The Economist takes a look at the new industrial policy being proposed by the UK government and concludes that they should stick to providing basic services.
Labour’s new industrial policy is more realistic about what the government can accomplish than the version that prevailed in the 1960s and 1970s. For that reason, it should avoid its predecessor’s fate, which led to the government supporting lame ducks rather than winners. But it still suffers from the illusion that ministers can behave like impresarios, conducting economic development from their podium in Whitehall. And it is the wrong priority.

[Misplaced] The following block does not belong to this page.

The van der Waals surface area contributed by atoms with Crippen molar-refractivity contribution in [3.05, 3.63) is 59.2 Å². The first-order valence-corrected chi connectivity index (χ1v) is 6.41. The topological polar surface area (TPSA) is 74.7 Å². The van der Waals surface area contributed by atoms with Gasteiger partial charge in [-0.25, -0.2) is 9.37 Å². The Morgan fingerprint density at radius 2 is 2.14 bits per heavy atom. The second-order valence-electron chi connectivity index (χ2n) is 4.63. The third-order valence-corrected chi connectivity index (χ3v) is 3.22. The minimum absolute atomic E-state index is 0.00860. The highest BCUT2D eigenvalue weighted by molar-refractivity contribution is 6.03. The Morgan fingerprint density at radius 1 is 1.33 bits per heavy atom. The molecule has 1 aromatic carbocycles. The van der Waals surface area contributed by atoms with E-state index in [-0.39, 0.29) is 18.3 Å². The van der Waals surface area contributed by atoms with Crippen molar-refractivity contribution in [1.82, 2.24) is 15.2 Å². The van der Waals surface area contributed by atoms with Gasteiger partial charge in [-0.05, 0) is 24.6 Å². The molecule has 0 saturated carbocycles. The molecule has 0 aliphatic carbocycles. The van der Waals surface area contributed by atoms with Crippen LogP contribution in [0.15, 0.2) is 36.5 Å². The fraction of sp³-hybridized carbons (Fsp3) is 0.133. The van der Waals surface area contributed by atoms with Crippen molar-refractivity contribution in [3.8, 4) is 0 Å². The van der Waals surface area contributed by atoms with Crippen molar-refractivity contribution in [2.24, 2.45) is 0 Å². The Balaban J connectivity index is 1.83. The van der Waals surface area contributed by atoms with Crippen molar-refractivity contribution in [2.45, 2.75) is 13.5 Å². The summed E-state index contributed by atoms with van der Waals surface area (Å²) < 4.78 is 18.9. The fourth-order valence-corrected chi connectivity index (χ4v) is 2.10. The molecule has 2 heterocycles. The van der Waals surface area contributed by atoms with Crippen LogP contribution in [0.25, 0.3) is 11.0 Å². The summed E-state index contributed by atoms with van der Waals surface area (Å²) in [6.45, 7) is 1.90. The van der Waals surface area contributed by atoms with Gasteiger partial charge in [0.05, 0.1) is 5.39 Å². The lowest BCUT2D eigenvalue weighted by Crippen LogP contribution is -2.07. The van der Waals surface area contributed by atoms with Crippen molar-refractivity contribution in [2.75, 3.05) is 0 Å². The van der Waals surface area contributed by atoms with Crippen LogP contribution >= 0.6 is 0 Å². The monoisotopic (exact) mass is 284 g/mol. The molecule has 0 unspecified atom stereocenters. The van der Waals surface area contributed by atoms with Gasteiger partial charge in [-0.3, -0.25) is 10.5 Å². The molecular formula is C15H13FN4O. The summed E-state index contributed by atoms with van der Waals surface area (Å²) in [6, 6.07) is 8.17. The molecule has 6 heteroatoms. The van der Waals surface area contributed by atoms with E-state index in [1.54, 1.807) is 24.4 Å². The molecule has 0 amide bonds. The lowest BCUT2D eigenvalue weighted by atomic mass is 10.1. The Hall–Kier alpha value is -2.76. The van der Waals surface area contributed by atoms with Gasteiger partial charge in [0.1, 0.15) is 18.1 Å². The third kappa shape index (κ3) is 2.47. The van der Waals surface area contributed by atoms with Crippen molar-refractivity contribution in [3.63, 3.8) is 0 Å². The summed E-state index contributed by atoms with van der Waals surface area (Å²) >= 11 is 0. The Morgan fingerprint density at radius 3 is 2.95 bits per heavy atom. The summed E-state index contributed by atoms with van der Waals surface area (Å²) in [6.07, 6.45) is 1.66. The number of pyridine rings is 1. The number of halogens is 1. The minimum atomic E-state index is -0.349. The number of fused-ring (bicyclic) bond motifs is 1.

What business wants the state to concentrate on is providing essential public services such as decent education at an affordable cost. It wants less meddling through burdensome regulations. Above all it is crying out for a credible plan to sort out the battered public finances, so that firms do not buckle under the burden of higher taxation and a surge in interest rates caused by excessive public borrowing. That might not amount to a new industrial policy but it would work a lot better.
Of course if we want to reforge the economy using the whit heat of technology, having properly funded Universities doing properly funded research would be a good place to start.